Latin Club Keeps Ancient Rome Alive

Latin+Club+members+participate+in+the+discus+throw%2C+one+of+the+clubs+hallmark+traditions.

Patrick Van Hoven

Latin Club members participate in the discus throw, one of the club’s hallmark traditions.

Patrick Van Hoven, Staff Writer

Through an eclectic mix of classical appreciation and modern pop culture, Latin Club continues to be a fun way for students to come together at lunch and explore the ancient world. 

Latin club meets every Monday in B-11 during lunch. Advised by Latin teacher Alan Eaton, the club participates in a variety of Latin/Roman-related activities throughout the year, including Roman Halloween, Saturnalian (Roman Christmas), and more. 

“The big deal is just to have activities that relate to the classical year,” Eaton said. “Like the seasons, and the different events that went on in the Roman calendar.”

Mr. Eaton enjoys putting a modern twist on ancient Roman traditions. 

“I generally like Lupercalia, when we get to make the Roman version of Valentine’s Day,” Eaton said. “We don’t do what the Romans did, which was [not fit to print]. We essentially make Valentines and fill them with decorations and clipped paper.”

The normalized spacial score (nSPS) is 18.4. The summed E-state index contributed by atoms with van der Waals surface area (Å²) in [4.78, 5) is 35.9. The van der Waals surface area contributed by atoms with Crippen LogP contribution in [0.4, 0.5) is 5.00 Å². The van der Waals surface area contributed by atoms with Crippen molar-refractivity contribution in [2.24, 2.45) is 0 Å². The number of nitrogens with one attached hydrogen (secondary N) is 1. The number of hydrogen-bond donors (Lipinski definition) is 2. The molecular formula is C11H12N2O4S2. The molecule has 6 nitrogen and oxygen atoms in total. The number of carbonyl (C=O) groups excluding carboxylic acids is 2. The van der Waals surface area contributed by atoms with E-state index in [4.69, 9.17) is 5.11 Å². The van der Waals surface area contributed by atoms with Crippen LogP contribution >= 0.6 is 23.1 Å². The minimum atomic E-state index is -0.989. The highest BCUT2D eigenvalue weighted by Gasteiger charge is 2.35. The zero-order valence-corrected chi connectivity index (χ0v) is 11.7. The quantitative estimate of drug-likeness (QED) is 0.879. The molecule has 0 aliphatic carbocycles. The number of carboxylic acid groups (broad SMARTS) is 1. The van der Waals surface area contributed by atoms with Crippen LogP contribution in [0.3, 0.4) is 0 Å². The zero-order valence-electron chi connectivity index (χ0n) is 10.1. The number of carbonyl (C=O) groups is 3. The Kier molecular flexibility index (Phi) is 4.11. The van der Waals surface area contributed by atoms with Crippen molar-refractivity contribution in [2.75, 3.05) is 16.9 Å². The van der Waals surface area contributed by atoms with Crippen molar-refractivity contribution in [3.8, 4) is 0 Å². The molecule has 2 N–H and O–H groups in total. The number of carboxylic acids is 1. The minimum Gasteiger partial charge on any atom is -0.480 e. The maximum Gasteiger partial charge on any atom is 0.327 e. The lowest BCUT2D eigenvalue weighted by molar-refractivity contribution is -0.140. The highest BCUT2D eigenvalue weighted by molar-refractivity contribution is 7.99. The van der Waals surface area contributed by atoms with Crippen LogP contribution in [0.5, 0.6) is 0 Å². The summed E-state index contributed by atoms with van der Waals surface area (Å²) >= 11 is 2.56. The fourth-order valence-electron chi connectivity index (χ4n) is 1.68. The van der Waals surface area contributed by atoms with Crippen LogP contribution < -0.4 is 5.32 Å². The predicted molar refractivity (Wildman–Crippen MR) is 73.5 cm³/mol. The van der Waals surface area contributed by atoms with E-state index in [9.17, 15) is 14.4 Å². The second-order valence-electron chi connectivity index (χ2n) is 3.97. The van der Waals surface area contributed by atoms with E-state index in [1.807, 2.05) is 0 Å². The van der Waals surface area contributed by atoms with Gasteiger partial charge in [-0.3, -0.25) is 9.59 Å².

In addition to seasonal events, Latin Club works on a variety of projects related to classical art and culture. 

“We do lots of games and competitions,” Eaton said. “Art activities are a part of the club’s experience year in [and] year out, because those are just fun.”

Mr. Eaton, the club advisor, discusses the agenda of a club meeting. (Patrick Van Hoven)

When asked why students should join Latin club, Eaton had a simple answer.

“If they have a free lunch and they want to have fun—that’s a great reason,” Eaton said. “I’m not much of a proselytizer.* I think people should do what they want. I know that the people who are here have a lot of fun together. For me, that’s reason enough to continue doing it.”

*proselytize: to advocate or promote (a belief or course of action)